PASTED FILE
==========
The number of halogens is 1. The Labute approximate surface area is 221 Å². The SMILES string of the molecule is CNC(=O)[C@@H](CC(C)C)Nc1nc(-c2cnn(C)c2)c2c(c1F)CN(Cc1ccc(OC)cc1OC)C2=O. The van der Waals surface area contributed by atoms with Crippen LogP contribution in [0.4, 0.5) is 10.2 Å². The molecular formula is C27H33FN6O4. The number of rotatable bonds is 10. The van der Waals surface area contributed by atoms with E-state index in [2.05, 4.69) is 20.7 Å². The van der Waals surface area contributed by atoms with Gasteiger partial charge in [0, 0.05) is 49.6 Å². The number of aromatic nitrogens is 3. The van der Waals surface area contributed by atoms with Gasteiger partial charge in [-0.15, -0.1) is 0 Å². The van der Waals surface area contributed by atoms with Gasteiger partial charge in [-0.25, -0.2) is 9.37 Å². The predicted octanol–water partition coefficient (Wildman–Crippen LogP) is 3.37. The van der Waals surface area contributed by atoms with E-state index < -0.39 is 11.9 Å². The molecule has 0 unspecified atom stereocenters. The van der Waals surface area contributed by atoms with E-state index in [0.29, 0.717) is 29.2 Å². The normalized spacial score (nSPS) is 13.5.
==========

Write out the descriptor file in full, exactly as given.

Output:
The number of halogens is 1. The Labute approximate surface area is 221 Å². The SMILES string of the molecule is CNC(=O)[C@@H](CC(C)C)Nc1nc(-c2cnn(C)c2)c2c(c1F)CN(Cc1ccc(OC)cc1OC)C2=O. The van der Waals surface area contributed by atoms with Crippen LogP contribution in [0.4, 0.5) is 10.2 Å². The molecular formula is C27H33FN6O4. The number of rotatable bonds is 10. The van der Waals surface area contributed by atoms with E-state index in [2.05, 4.69) is 20.7 Å². The van der Waals surface area contributed by atoms with Gasteiger partial charge in [0, 0.05) is 49.6 Å². The number of aromatic nitrogens is 3. The van der Waals surface area contributed by atoms with Gasteiger partial charge in [-0.15, -0.1) is 0 Å². The van der Waals surface area contributed by atoms with Gasteiger partial charge in [-0.25, -0.2) is 9.37 Å². The predicted octanol–water partition coefficient (Wildman–Crippen LogP) is 3.37. The van der Waals surface area contributed by atoms with E-state index < -0.39 is 11.9 Å². The molecule has 0 unspecified atom stereocenters. The van der Waals surface area contributed by atoms with E-state index in [0.29, 0.717) is 29.2 Å². The normalized spacial score (nSPS) is 13.5.